Let’s Do The Math!

January 4, 2017Uncategorized Standard

Not everyone visits their dentist consistently. So why is this? Maybe you have a fear that keeps you from visiting your dentist regularly. Quite possibly, it’s just not a priority in your busy schedule. But most likely, it’s the cost! Let’s face it, lots of us don’t have dental benefits. So, let’s review the cost of regular dental visits versus the potential cost of emergency treatment.

 

A general check-up and cleaning is recommended at least once per year (more frequent hygiene visits may be suggested based on individual oral health concerns). This visit commonly consists of a Recall Exam, Bitewing X-Rays, Scaling, Polish and Fluoride. Some aspects, such as units of scaling, will vary from person to person. On average, this visit in Calgary will run approximately $400 to $500 but that may not be all. Say you do visit your dental office regularly and practice good oral hygiene habits at home. Maybe you still have 1 or 2 cavities diagnosed at your annual exam. Those fillings may cost about another $165 to $500 dollars. So in total, an average individual with good oral hygiene and no additional risk factors (such as diabetes, smoking, or medications which affect oral health) may pay an average of between $400 and $1000 annually. Whoa, time out! That sounds like a lot of money, especially if you’re paying all of it out of pocket. So how is it fiscally beneficial to maintain regular dental visits?

 

Let’s take a look at what the cost may be for an emergency dental visit. Maybe you’re one of many of us who don’t visit your dentist unless you absolutely have to. So you call your dental office when you are experiencing a toothache. The initial visit will likely be an Emergency Exam or Specific Exam along with a Periapical X-ray. This will cost approximately $105. Maybe you have an infection and the dentist writes you a prescription for antibiotics. You’ll have to take this to a pharmacy and factor that cost into your dental emergency. Now, what was the diagnoses and recommended treatment plan? All too often a toothache will end in Root Canal Treatment. This treatment will cost about $730 to $1435, depending on how many canals are in the tooth. After the Root Canal is complete you will require a Filling or maybe a Post and Core. The cost for these services could be between $165 and $340. Once this treatment is finished your dentist will most likely recommend a Crown be placed to protect and give strength to the now compromised tooth structure. A dental Crown costs an average of $1300. Your dental emergency has now cost between $2300 and $3180. That’s definitely more than your check-up and cleaning!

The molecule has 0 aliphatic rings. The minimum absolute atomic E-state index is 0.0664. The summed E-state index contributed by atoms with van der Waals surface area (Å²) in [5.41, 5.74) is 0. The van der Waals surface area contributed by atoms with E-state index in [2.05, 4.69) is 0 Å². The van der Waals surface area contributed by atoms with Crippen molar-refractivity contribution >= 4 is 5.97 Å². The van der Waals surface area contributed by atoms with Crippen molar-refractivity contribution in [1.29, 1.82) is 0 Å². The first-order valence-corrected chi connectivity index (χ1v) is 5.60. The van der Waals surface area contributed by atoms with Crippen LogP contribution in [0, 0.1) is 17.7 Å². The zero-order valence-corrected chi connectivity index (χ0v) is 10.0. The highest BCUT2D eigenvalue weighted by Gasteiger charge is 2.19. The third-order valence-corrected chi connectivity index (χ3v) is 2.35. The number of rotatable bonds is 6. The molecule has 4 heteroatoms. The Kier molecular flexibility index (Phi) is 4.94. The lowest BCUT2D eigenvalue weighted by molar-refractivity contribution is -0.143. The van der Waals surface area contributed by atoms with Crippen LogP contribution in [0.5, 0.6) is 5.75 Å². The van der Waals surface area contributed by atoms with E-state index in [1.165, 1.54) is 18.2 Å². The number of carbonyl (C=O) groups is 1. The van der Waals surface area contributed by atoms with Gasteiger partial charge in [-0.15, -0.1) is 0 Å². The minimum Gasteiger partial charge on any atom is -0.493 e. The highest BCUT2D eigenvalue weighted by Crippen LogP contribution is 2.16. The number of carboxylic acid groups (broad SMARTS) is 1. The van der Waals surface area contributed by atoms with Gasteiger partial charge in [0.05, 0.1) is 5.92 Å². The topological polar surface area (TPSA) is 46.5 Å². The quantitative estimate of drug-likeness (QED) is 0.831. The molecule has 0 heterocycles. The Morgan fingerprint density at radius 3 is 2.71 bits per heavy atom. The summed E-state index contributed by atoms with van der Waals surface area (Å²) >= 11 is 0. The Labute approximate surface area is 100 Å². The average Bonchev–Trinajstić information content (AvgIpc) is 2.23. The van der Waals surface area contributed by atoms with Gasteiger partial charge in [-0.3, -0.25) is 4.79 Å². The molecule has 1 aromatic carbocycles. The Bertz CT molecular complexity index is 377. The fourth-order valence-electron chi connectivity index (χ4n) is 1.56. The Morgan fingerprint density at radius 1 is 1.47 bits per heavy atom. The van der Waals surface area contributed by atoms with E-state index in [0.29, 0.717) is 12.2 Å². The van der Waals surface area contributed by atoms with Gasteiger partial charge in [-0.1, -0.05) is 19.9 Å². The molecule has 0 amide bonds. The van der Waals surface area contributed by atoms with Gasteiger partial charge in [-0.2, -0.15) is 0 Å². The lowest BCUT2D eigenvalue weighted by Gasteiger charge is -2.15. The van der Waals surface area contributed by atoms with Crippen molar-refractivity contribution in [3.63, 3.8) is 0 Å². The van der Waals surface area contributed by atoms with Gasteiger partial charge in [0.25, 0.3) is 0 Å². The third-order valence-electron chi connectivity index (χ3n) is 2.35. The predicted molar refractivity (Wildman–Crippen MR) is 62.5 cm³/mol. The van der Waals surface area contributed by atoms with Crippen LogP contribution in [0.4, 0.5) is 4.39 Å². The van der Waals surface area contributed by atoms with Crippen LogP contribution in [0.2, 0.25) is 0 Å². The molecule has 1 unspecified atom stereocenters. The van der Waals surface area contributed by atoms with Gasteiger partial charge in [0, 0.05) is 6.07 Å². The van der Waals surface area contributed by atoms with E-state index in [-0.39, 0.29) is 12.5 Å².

I know what you’re thinking. I wouldn’t choose that course of treatment, just extract that bad tooth and be done with it! Well, Extraction is definitely an option so let’s explore it. First things first, you still have that initial visit, costing about $105. If the dentist gave you a prescription to treat infection, you’ll still need to fill it. Now that’s done, an extraction (excluding wisdom teeth) will cost about $235. But now you’re missing a tooth. If it’s in the front you’ll probably want to replace it for aesthetic reasons. If it’s in the back your dentist will recommend replacing it for functional reasons and for the health of your other teeth. Why? Well we know that we use our molars to chew. It’s hard to enjoy many of our favorite foods with reduced biting power. But it’s more than just that. If you don’t replace a missing tooth, the teeth on either side will drift into the opening over time, causing misaligned teeth. Also, the tooth above the opening will gradually over-erupt. To replace a missing tooth you can opt for a dental Bridge. A Bridge will cost around $3550. The only downside to a Bridge is that it involves crowning the teeth on either side of the gap. Another option for replacing a missing tooth is a dental Implant. Dental Implants are an excellent alternative and cost between $5000 and $6000, depending on all the services involved. Now what started as a tooth Extraction has totaled approximately $3890 to $6340. Definitely not more affordable than repairing the tooth you had.

 

Besides the fact that regular dental exams and oral hygiene visits are financially advantageous they are also the best course to take for a healthy mouth. Our glimpse at a dental emergency described here has not yet delved into what is potentially happening in the rest of an emergency patient’s mouth. Unfortunately, patients who only visit their dentists for emergencies will frequently have many other issues that haven’t been diagnosed yet. So, while that one tooth is costing up to $6340 there may be a whole host of other problems potentially costing the patient thousands more in dental bills. While there are no guarantees that you will never require major treatment if regular check-ups and cleanings are maintained, (even some dentists have crowns), it is definitely a proactive line of defense. Our mouths are a gateway to our bodies. We eat, speak, and smile with our mouths. Let’s take care of our teeth, their value is incalculable!

Leave a Reply